Vulnerability Analysis and Adaptation Options
The impacts of climate change are already being felt in communities around the world. While we continue working to unravel the complexities of the climate system and to find viable mitigation options, we are also focusing on building resilience to climate change; identifying vulnerabilities and adaptation options and building the capacity to manage the risks.
Disaster Risk, Social Vulnerability and Economic Development This project, led by Gerald Shively, examines the extent to which economic development reduces both a country's disaster risk and its social vulnerability to climate-related disasters. The research team uses data from the EM-DAT database collected and maintained by the Center for the Research on the Epidemiology of Disasters (CRED). Read more…>>
Useful to Useable (U2U): Transforming Climate Variability and Change Information for Cereal Crop Producers Agricultural crops contribute about $150 billion annually to the U.S. economy, most of which comes from the intensely cultivated Midwest. The viability of this industry is affected by increasingly variable climate patterns. Led by Linda Prokopy, this project seeks to improve the resilience and profitability of farms amid variable climate changes by providing stakeholders with better decision support tools, such as predictive climate models, delivered more effectively. Read more…>>
Climate Variability and the Poor in Southern and Eastern Africa The world’s poor are particularly sensitive to changes in the agricultural sector, both because the majority of the poor rely on agriculture for their livelihood, and because they spend a disproportionate share of their income on food. Work on this project, led by Tom Hertel, is helping to quantify the impacts of climate variability and change on the world’s poor on seasonal-to-decadal time-scales using a novel economic-climate analysis framework. Read more…>>
Natural Capital and Poverty Reduction Throughout the developing world, common-pool resources such as forests, pastures, and water resources contribute in important ways to the well-being of rural populations. Field studies show that income from resource extraction accounts for up to half of total livelihood for many rural households. The importance of resource extraction is amplified in the presence of risk, and such risk is expected to intensify as future climate change precipitates more extreme weather events, especially in marginal agricultural areas. Read more…>>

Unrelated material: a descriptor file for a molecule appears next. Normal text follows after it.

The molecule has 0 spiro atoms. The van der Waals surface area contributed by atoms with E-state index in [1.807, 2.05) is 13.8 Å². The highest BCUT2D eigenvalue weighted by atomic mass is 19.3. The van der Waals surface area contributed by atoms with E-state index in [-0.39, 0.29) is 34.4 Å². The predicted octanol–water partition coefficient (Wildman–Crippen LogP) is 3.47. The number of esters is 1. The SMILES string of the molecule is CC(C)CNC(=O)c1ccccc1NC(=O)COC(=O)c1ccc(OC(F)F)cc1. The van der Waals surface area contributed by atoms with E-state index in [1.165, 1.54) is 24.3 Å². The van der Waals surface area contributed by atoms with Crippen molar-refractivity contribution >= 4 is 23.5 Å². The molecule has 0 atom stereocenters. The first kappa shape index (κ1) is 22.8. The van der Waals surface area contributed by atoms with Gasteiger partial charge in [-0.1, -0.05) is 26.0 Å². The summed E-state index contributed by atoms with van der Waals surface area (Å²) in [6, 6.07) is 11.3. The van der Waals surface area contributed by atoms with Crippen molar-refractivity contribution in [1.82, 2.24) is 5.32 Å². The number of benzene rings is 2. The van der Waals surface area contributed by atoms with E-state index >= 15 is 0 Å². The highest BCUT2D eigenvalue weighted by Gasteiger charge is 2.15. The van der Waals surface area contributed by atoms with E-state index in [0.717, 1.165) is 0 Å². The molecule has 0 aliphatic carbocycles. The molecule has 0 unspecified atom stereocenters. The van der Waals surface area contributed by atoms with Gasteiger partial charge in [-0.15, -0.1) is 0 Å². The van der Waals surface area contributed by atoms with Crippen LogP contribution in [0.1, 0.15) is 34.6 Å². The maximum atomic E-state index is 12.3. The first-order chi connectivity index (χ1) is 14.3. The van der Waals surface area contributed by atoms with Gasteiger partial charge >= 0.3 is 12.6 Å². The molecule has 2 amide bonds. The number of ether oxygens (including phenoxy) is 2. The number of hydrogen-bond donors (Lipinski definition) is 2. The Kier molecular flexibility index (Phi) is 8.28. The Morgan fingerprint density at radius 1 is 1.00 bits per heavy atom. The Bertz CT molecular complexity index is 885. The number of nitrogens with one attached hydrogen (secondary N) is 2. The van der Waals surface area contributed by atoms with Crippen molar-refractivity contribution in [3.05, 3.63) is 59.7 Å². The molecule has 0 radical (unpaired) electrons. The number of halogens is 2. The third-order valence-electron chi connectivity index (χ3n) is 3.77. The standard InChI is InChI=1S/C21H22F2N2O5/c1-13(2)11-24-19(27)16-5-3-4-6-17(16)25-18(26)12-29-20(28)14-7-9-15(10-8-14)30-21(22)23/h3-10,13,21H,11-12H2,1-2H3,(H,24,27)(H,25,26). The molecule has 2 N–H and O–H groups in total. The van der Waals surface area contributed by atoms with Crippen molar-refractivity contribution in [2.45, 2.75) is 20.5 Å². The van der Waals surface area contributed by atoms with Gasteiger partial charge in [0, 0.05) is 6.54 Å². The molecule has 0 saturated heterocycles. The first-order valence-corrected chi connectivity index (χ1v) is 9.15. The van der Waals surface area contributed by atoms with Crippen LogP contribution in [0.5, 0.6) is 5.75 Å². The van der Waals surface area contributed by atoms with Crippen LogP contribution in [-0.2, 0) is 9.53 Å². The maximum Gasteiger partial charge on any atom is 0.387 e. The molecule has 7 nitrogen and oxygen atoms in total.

Post-Disaster Recovery Far more individuals around the world suffer from disasters –slow developing ones such as famines, and rapid ones like tsunami, earthquakes, floods, and fires – than from commonly feared events such as terrorism. Scientists predict that the global cost of disasters, both in terms of lives and property damage, will increase in the future due to climate change. Despite the importance of the problem, we have yet to identify many of the factors that speed up post-disaster recovery. Daniel Aldrich and collaborators are working towards increasing our understanding of the interaction between the resilience of social and physical networks in improving post-disaster recovery. Read more…>>
Conferences and SymposiaBuilding Resilience: Post Disaster Recovery in International Perspective: This conference focused on the advances and discoveries made in the social and physical sciences in the field of resilience, post-crisis rehabilitation, and rebuilding. Visit the Building Resilience Conference Webpage for speakers’ ppt presentations and streaming archive video from this April, 2010 event. A second conference was convened in 2011 to expand on these themes and explore the resilience of networks. The primary goal of the Network Resilience Conference was to generate interdisciplinary approaches to networks within a variety of settings including energy, distribution, and transportation by examining both social science and engineering perspectives.
News and Reports
- New grant: We are delighted to announce a new grant awarded by the NSF to Daniel Aliaga and Dev Niyogi for their project, "STRONG Cities - Simulation Technologies for the Realization of Next Generation Cities." The $552,000 award will be used to create a computational framework for producing next-generation new city designs or modifications to existing cities and, in doing so, will address what has been called the "ultimate design challenge": urbanization.
- Gerald Shively (Dept. Agricultural Economics) was named to a Blue-Ribbon Panel of Experts organized by The Council on Food, Agricultural and Resource Economics (C-FARE).
- Otto Doering (PCCRC Director, Dept. Agricultural Economics) serves as chair of the EPA Science Advisory Board’s Integrated Nitrogen Committee. The committee has just released their final report, "Reactive Nitrogen in the United States: An Analysis of Inputs, Flows, Consequences and Management Options”
- A new paper by Daniel Aldrich (Dept. Political Science): “Externalities of Strong Social Capital: Post Tsunami Recovery in Southeast Asia” forthcoming in Journal of Civil Society.
- A new paper ”Agriculture and Trade Opportunities for Tanzania: Past Volatility and Future Climate Change" by Syud Amer Ahmed, Noah S. Diffenbaugh, Thomas W. Hertel, and William J. Martin.